Needed: Lives That Inspire

Hezekiah came to the throne of Judah after an intense season of idolatry had gripped the nation. His predecessor, Ahaz, “shut up the doors of the house of God, and he made himself altars in every corner of Jerusalem” (2 Chronicles 28:24). Enemies came and destroyed towns and carried people away to captivity. The nation was left in ruin for the anger of the Lord had been provoked.

Among the new king’s first acts was to open and repair the doors of the house of the Lord. Hezekiah also called together the Temple workers – the priests and the Levites – and compelled them to consecrate themselves and the house of God. They began to cleanse the Temple from “the inner part.” Working diligently for eight days, the place of worship was restored to order.

A time of offering and sacrifice followed.  The song of the Lord began also (see 2 Chronicles 29:27). There was much rejoicing for “the thing came about suddenly” (2 Chronicles 29:36).

Hezekiah recognized that the key to the health of the nation was the health of the house of God. Once the house of God was right, then the way of the nation was brought in line.

Where Judgment Starts

Do we, the believers who form the Church of Jesus Christ, see things as Hezekiah saw them in his desperate days? Where should we begin to help turn our communities, cities, and countries toward the Lord?

The Bible tells us that judgment must begin at the house of God (1 Peter 4:7). Things must be set in order there before we can expect change to come elsewhere. The searchlight must be trained upon the corners and crevices. The cleansing must be as thorough as it was in the days of Hezekiah.

Bits of leaven — the small seeds of uncleanness — that are left alone grow into idols of heart and mind. Result:  the doors of the house of God become shut up. The light flickers and fades in the place of refuge. Even worse, the house is mocked as a place out of touch, a relic caked with rust and dust.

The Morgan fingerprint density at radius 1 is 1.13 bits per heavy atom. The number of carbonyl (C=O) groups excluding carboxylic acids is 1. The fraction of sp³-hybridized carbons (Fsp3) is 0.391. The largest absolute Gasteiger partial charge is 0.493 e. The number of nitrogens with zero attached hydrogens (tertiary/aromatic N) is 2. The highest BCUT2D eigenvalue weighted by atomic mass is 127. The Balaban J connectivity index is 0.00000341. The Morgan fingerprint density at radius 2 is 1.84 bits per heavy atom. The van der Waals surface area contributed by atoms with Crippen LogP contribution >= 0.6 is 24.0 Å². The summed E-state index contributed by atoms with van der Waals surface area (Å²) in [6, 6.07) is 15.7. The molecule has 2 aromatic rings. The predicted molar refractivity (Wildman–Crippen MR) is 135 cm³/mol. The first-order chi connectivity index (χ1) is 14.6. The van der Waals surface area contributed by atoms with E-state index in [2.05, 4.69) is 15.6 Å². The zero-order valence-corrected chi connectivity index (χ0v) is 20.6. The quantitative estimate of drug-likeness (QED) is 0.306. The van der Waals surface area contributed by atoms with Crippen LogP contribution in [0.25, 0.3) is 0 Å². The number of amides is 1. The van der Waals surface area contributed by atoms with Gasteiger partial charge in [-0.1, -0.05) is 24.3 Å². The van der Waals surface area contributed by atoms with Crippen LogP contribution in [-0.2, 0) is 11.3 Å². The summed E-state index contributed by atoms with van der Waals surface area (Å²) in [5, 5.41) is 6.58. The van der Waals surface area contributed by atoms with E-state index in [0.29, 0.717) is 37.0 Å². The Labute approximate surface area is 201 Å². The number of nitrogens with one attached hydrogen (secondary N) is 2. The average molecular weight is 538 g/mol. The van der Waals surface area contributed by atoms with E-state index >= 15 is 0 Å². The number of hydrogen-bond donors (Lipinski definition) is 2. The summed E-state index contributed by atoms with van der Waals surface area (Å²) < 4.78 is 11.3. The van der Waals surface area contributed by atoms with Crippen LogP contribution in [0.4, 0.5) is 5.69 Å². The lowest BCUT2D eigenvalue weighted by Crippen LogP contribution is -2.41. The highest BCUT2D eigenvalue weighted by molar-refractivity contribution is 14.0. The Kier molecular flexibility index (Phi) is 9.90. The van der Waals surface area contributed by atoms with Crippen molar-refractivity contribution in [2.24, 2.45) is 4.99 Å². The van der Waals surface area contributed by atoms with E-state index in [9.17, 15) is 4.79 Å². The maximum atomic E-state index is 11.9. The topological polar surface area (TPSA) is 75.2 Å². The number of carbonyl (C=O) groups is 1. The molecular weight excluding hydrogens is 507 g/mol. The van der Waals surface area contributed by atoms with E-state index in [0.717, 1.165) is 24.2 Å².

We have tried so very hard to flex muscles of influence rather than present lives that inspire. Click To Tweet

Paul writes something powerfully convicting in Romans 2:24 – “The name of God is blasphemed among the Gentiles because of you.” In context, this statement is directed at Paul’s Jewish brethren who talked the Law but did not live the Law.

Are we doing the same thing? We speak many Bible verses, but do those verses form in us a heart that reveals the God of all mercies? It appears to me that we have tried so very hard to flex muscles of influence rather than present lives that inspire.

Inspiration – all Scripture is given by it. The Word is something breathed by God. This breath of Spirit is what makes it profitable for correction and instruction in righteousness. See 2 Timothy 3:16.

Can we begin to represent God in a way that inspires? The Spirit can move if we let Him shed His love abroad in our hearts.

Our call is to draw people to Christ; we are to live the name of Jesus, to reveal Him as the Way, the Truth, and the Life. He alone can make people all that they can be.

Still God’s People

Maybe we have spent too much trying to create people after our own images. I really cannot blame people for not wanting to be like us. We are a messy bunch. We are not always so quick to comfort and bind up the wounds as we go our merry religious ways.

Still, we are God’s people. As His people, He speaks to us and asks us to turn from our “wicked ways” and seek His face. The face of God is there for us. We can come to Him just as we are. He is faithful and just to forgive us. He can transform us into people of inspiration. And, as people of inspiration, we can help bring healing in these hours.

It can happen,  and it can happen suddenly, as it did in Hezekiah’s time. We can come clean and sing again so that all will hear. Jesus Christ is the same yesterday, today,  and forever. Let us hold fast to this hope and seek His face.

For more on our hearts and our lives before God, check out “A Circumcision of Heart,” a message from Thomas Schaller, pastor of Greater Grace Church of Baltimore.


Steve Andrulonis
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